As we wrote in our previous blog The Middle East and North Africa (MENA) region is basking in the joys of booming economic growth.

These are exciting times however, that said, such success also has its downsides. While e-commerce is on a rapid upward trajectory – particularly in the banking and travel sectors – it has made many MENA businesses highly attractive to the cybercriminals, who are out to cash in on any vulnerabilities they can exploit.

Just how open to the cybercriminals the region is can best be exemplified by the targeting of its oil and gas sector. Last year, it was the victim of a hacker attack known as Shamoon (aka W32.Disttrack), which is capable of wiping files and rendering several computers on a network unusable. Saudi Arabia's national oil company Saudi Aramco itself came under fire, with 30,000 of its computers knocked out, resulting in its own network being taken offline. Only a few days later, in Qatar, computer systems at energy firm RasGas, one of the world's largest producers of liquid petroleum gas, were also taken offline by a similar attack.

What exactly can Shamoon do, once it gets inside an organisation? A great deal of damage, is the answer. Using bespoke malware written to run on both 64bit and 32bit systems, it is able to:

  • Disseminate malware over the network
  • Pass data to the attackers
  • Erase disks of infected machines.

But the level and scale of attacks go way beyond that. In some cases, they are designed to cause maximum disruption for political reasons. In other cases, it’s all about inflicting brand damage or manipulating the market. But mostly these assaults are driven by financial motives. And they are only increasing. As the MENA region’s economy prospers, the cybercriminals are out to do the same.

One favoured method of trapping the unsuspecting is by means of what is known as a ‘Watering hole’ web attack. Just as a lion will lurk unseen waiting for its prey when it comes out into the open to drink, believing it is safe, so, too, do the hackers seek out those with their guard down (Indeed one particularly successful (for the perpetrator that is) waterhole attack infected 500 organisations in a single day). Moreover, the intended victims that the attackers seek out are particular individuals or groups (organisation, industry or region, such as MENA) and then: Identifying which websites are used most often

  • Exploiting a website vulnerability and infecting one or more of these sites with malware
  • Ensuring as a result that some member of the targeted group will also get infected.

Once that process is complete, the trap is sprung and the defenceless victim ensnared. Google, Apple, Twitter and Facebook have all been victims of such attacks after employees visited a site popular with iOS app developers.

For those intent on enjoying a share of MENA’s burgeoning prosperity, while avoiding the damage inflicted by the cybercriminals, it is vital that anyone who engages with your business remains safe and secure, particularly when conducting on line transactions. And the way to make certain of this is by using SSL and a trust mark such as the Norton Secured Seal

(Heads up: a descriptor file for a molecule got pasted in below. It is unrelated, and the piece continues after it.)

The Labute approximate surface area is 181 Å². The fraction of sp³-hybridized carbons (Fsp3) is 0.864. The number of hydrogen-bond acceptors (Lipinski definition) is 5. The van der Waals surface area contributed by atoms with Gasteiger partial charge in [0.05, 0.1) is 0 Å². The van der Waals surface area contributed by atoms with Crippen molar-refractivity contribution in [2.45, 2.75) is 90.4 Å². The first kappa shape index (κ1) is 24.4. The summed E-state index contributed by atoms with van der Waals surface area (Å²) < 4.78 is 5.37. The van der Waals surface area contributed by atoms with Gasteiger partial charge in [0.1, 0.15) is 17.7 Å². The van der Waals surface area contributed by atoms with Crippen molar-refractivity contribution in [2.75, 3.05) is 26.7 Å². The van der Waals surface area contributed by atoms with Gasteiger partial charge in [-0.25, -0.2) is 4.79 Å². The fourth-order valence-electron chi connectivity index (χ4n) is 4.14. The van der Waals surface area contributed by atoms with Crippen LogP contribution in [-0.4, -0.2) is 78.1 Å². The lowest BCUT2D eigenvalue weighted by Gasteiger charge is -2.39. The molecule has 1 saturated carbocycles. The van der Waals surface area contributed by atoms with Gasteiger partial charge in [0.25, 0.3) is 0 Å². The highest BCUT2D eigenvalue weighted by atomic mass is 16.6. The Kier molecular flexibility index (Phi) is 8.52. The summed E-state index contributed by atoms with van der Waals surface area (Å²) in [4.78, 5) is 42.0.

In fact, SSL certificates should be the starting point for any ecommerce site or anyone else that asks customers to submit personal information. Equally, for companies that don't ask for personal information from visitors, SSL is still an absolute must, as it acts as a powerful protective barrier on line, keeping the cybercriminals at arm’s length. So, if you are operating in the region or looking to do so, you need to put a series of ‘Best Practice’ measures in place, such as:

Advanced Reputation Security: Detect and block new and unknown threats based on global reputation and ranking

Layered Endpoint Protection: use more than just AV – use full functionality of endpoint protection including heuristics, reputation-based, behaviour-based and other technologies; restrict removable devices and turn off auto-run to prevent malware infection

Layered Network Protection: Monitor globally for network intrusions, propagation attempts and other suspicious traffic patterns, including using reputation-based technologies; network protection is more than just blacklisting

Security Awareness Training: ensure employees become the first line of defence against socially engineered attacks, such as phishing, spear phishing, and other types of attacks.

Website Security Solutions from Symantec: SSL certificates with added website malware scans and web vulnerability assessment to ensure your site cannot be compromised by hackers.

Most of all, you need to create and enforce security policies, so that all confidential information is encrypted – and monitor globally for network intrusions, propagation attempts and other suspicious traffic patterns, including using reputation-based technologies.

On which note, according to a survey carried out recently by the independent web research organisation Baymard Institute, in conjunction with Google, the Norton Secured Seal is by far the most trusted – nearly 13% ahead of its nearest rival ( It was shown to be the seal that gave customers the strongest sense of trust when purchasing online, making it the de facto choice.

For any business intent on capturing and keeping customers in the MENA region by establishing the highest levels of trust and trustworthiness, such reassurance will play a major role in the days ahead, as the internet spreads its reach even farther and e-commerce gathers ever greater momentum.

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